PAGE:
Shoulder Injury? Could it be the rotator cuff?
written by Jolene Sher, Senior Physio
What is the Rotator Cuff?
- The shoulder joint is a ball and socket joint, formed by the ball-shaped end of the upper arm (the humerus) and a shallow socket on the edge of the shoulder blade (scapula). This allows for a large range of movement in many directions. Stability within the joint is provided by the muscles, with some support from the ligaments. The main muscles that give this stability are the Rotator Cuff muscles.
- The rotator cuff is made up of a group of four muscles (called the subscapularis, supraspinatus, infraspinatus and teres minor) and their tendons. The tendons wrap around the shoulder, forming a cuff around the ball of the humerus providing the stability during movement of the arm.
- On top of the shoulder joint is a bone called the acromion. In the gap between the shoulder joint and the acromion is a space that some of the rotator cuff tendons run through.
Types of rotator cuff injury
Rotator cuff injury is a general term to describe inflammation or damage to one or more of the muscles or tendons that make up the rotator cuff.
Rotator cuff tendonitis
- The tendons of your rotator cuff can become inflamed. It most often affects the tendons which run underneath the acromion. When a tendon becomes trapped or squeezed, it’s known as impingement syndrome. Pain usually comes on gradually.
- This is when the muscles or tendons that make up your rotator cuff become completely or partially torn. It may be a result of a trauma, such as a fall, or due to tiny tears to the tendon through use and wear over time. Pain usually comes on suddenly.
Rotator cuff tear
How does it start and who is affected
Rotator cuff injuries may occur due to one or more of the following:
- Poor movements (e.g. repetitive or overhead activities) or poor posture around the shoulder are usually factors that can cause adverse strains and stresses in the rotator cuff.
- Lifting or pulling an object that is too heavy for you or lifting it in the wrong way.
- Landing on an outstretched hand to break a fall. Rotator cuff injuries often occur if you dislocate your shoulder.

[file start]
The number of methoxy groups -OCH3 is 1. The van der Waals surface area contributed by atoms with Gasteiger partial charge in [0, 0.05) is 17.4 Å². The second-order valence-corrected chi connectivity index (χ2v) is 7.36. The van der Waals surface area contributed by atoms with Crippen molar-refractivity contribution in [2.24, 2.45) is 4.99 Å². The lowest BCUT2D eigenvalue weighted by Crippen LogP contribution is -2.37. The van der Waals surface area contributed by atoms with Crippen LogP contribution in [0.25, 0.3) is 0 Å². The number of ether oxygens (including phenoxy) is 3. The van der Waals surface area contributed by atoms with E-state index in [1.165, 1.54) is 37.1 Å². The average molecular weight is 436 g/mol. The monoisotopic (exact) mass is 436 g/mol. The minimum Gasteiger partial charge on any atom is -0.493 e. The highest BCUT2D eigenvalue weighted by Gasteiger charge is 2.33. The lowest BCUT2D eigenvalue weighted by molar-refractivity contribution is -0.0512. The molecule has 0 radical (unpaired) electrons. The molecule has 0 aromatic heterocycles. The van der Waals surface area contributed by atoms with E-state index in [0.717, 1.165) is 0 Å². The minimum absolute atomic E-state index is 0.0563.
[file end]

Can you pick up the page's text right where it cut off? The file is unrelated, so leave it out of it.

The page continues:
- Wear with age.
- Muscle imbalance (When some of the muscles in your rotator cuff are stronger than others).
- Musculoskeletal disease (e.g. rheumatoid arthritis)
Shoulder pain affects around one in five people in the UK and rotator cuff injury is the most common cause.
Symptoms of a rotator cuff injury may include:
- Pain and tenderness over your shoulder (it may radiate down the arm) especially when you raise your arm out to the side, reach behind you or lift or pull a heavy weight
- Pain at night, particularly when you sleep on the affected side
- A feeling of weakness in your shoulder
- A limited range of movement in your shoulder
- Clinical findings from the Doctor or Physiotherapist. This includes special tests to pick up signs of shoulder impingment.
- Medical treatment: Commonly used interventions are advice (e.g. rest and ice), medication (e.g. anti-inflammatories or analgesics), corticosteroid injections and/or referral for physical therapy.
- Ultrasound scan
- X-rays cannot diagnose rotator cuff injuries.
Conservative Treatment (Non-surgical treatments)
- Appropriate initial assessment- NB history and observation.
- Initial treatment is to help alleviate pain and inflammation. This can be achieved with ice, rest, soft tissue release and the use of electrotherapy modalities.
- Identifying predisposing factors such as posture or ergonomics (work/sport positions) and pre-injury level of function.
- Appropriate referral to a specialist if need be.
- Rehabilitation to return to work/sport:
ü Stabilisation – to ensure that the shoulder joint can remain stable under increased tension.
ü Strength – to make the shoulder strong in all movements (using gym based exercises)
ü Function – enhancing the shoulder’s ability to cope with the demands needed to get back to pre injury level
If unable to treat it conservatively surgery may be indicated, for example to repair a tear in your rotator cuff or to remove calcium deposits.
To prevent rotator cuff injuries, make sure you:
- have the correct technique when playing sports or doing activities that use your shoulder, particularly overhead motions
- do exercises and stretches to keep your rotator cuff muscles strong and supple